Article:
Entering the Narrows is one thing, but will whatever he finds there allow him to leave?


I couldn’t tell whether the stronger vibe here was that of Stranger Things, or IT. A group of friends, a death, an entirely creepy parallel universe of decay - all combined to make The Narrows an eerie and yet somehow relatable plunge into darkness.

Riddle’s real strength here is his characterisation. Each deeply affected by the death of their friend, each dealing with their own stuff, and each as expertly cast as the other, Riddle spends an important amount of time on them, and it pays off. As the characters return to their hometown for their friend’s funeral, we see them visit the places they grew up in, reminiscing and remembering their childhood. It worked really well to reinforce their personalities and motivations, and the mention of Mario Kart 64 definitely tweaked a heartstring or two for me.

I enjoyed the exploration of childhood, and the study of the characters’ relationship changes more than I did the supernatural aspect of the book. It’s a relatively short novel, and the actual level of horror scenes is a small offering in comparison to the heavier feeling of doom and foreshadowing which pervades the majority of the novel. Nevertheless, Riddle’s execution was excellent, his creation and release of tension employed well, and the ambiguous ending was a masterstroke.

My life has recently been overtaken by Stardew Valley, and I imagined the knave as a distorted version of this guy:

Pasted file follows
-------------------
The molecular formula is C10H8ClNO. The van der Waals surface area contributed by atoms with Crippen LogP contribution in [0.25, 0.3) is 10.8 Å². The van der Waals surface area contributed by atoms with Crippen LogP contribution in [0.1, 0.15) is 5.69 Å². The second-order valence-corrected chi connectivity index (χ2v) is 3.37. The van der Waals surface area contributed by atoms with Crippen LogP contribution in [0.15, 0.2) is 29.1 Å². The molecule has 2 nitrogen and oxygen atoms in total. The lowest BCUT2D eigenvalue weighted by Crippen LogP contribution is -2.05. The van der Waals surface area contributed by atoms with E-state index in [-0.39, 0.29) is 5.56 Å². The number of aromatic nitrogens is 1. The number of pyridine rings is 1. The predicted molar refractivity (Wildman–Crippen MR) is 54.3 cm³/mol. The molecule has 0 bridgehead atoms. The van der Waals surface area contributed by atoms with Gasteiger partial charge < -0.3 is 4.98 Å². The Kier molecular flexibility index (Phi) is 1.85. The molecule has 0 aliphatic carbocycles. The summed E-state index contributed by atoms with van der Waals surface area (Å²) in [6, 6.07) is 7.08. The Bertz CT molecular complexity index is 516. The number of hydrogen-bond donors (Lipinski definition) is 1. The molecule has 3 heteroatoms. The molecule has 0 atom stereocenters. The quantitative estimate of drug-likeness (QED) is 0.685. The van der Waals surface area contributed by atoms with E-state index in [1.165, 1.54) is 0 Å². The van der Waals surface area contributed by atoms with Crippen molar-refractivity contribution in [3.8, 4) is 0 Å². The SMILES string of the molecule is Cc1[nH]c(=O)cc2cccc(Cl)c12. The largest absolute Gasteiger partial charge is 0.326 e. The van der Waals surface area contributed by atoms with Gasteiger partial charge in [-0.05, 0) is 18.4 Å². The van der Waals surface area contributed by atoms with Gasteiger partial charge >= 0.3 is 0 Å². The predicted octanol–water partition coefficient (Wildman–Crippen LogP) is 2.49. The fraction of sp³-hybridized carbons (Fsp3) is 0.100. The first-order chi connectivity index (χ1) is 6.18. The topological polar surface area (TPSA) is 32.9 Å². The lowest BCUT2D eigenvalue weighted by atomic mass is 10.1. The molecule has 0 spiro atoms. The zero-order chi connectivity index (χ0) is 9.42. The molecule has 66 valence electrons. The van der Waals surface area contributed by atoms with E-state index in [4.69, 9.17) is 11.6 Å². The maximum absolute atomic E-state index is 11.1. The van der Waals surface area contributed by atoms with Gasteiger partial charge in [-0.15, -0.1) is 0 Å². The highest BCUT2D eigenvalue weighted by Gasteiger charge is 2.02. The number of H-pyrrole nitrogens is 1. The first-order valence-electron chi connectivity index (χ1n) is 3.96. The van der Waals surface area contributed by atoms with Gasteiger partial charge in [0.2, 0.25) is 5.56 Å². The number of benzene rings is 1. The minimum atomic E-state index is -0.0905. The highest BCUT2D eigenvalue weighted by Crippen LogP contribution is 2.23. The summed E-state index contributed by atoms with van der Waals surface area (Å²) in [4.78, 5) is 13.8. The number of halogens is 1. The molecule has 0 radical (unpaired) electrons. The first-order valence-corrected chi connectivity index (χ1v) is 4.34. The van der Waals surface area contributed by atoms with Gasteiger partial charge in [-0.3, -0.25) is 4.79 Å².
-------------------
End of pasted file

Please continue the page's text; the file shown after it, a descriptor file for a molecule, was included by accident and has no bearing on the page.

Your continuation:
Please let me know if that’s somehow a sacrilege; it seemed fitting and amusing at the time.

A definite contender for someone who’d like something quick and creepy - a real must for those who like to analyse relationships, emotion, and nostalgia for things we no longer possess. 

Tuesday, 18 June 2019

Book #45

The Withered Arm by Thomas Hardy

A jealous lover's curse and an ingenious party trick feature in these two suspenseful stories set in Hardy's imaginary Wessex.


The Withered Arm came highly recommended to me, and I was pleased Penguin included it in their Little Black Classics range. Although the range does contain some of his poetry (and we all know how I feel about poetry), the collection would not be complete without some Hardy prose.

He’s a firm favourite of mine, and I was delighted to see his regular style applied here. Although the supernatural isn’t something he would normally delve into, we’re presented with some typically Hardyish awkward relationships, social satire, a lyrical rustic landscape setting, and a running thread of bleak unease. The ending, of course, is tragic and terrible, as is his wont to inflict.

Detailing a spurned lover’s accidental curse on her beloved’s new wife, Hardy skilfully portrays the development and sudden downfall of the relationships. His depiction of the wife’s vicious determination to rid herself of the curse creates an unholy level of tension, with her eventual discovery of the origin then rendering the situation unbearably palpable. Her eventual choice of remedy, and consequences thereof, only Hardy could employ with this level of mastery.